Persatuan Kesedaran Komuniti Selangor (Empower) is very much disturbed by the ruling made by the National Fatwa Council on Oct 23 which opined that females who dress and behave like males is forbidden in Islam.
On Nov 7, two groups protested against the fatwa . The outraged cries from some quarters about the protest highlights again how the Malaysian public is so willing to condone the use of violence to silence voices which are different from theirs.
Some even asked why the ISA was not used against these groups of protesters. These responses can most clearly be seen in the blogs.
We disagree that the fatwa affects only Muslim women. In the larger picture, an issue which infringes a person's rights is a matter of concern for all of us: Muslims, non-Muslims, men, women, the transgendered and the inter-sexed.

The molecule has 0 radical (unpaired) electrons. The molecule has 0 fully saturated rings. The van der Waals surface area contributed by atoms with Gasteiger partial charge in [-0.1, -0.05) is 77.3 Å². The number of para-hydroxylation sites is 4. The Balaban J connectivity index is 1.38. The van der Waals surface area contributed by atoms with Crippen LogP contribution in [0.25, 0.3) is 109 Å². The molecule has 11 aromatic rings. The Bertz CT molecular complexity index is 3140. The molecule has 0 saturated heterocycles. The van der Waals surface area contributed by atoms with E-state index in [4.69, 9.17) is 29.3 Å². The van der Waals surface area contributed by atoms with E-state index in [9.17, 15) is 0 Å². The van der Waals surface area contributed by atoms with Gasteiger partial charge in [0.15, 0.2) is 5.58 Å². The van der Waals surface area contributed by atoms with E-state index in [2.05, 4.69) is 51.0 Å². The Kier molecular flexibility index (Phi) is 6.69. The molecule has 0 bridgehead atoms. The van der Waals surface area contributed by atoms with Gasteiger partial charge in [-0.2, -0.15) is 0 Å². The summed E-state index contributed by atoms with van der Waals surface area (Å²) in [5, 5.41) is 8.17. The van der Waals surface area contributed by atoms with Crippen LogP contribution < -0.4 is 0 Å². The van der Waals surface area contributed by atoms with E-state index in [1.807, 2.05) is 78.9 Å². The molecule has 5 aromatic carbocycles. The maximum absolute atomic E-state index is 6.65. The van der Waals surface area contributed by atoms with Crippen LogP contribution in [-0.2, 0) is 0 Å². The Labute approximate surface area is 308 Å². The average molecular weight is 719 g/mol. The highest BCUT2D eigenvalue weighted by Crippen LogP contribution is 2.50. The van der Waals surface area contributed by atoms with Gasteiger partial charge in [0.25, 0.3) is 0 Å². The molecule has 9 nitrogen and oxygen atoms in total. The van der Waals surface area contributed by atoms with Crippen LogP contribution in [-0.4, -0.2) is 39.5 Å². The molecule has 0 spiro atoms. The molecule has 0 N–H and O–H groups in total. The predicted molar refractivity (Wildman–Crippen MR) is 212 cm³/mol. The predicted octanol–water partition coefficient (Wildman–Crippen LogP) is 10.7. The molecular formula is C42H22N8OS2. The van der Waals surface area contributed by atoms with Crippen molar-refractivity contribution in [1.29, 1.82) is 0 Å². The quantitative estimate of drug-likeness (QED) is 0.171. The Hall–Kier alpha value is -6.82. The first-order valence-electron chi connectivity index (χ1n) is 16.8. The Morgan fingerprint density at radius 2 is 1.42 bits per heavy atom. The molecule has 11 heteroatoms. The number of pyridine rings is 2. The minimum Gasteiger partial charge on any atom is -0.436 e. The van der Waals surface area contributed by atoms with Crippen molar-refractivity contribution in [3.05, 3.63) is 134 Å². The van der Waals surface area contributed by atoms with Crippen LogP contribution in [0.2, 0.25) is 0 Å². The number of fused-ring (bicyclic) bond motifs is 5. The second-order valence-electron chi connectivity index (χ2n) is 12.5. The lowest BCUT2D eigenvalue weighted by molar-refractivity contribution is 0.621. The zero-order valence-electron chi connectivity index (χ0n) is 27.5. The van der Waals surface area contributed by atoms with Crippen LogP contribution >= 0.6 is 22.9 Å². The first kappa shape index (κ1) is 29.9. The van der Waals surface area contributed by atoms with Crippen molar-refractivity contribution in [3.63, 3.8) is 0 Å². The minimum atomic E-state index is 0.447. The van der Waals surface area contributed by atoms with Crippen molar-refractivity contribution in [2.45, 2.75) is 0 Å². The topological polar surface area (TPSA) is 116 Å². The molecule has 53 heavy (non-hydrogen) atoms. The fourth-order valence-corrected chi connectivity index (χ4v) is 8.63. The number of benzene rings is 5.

The right to self-determination, freedom of expression in the form of how we dress, speak and behave and our sexual rights are all in the bundle we call 'human rights'. Human rights are universal, inalienable, indivisible and inter-related.
In part, this is why Malaysia voices its concern about the situations in Burma and Palestine. We should speak up when we see developments which imperil the principle of justice.
To that end, we welcome and accept the offer from Minister in the Prime Minister's Department, Dr Ahmad Zahid Hamidi to organise a forum so that civil society and the National Fatwa Council may exchange views on certain issues.
Among the many areas of interest we may discuss are how does the council determine the issues on which to venture opinions; what is the consultation process with civil society prior to it arriving at an opinion; how do they reconcile differing opinions; and what is the process of amending or retracting an opinion previously rendered?
Finally, it is important for us to remember the preamble to the Rukun Negara which exhorts us to ensure a liberal approach to Malaysia's rich and diverse cultural traditions.
The writer is attached to Pusat Kesedaran Komuniti Selangor (Empower).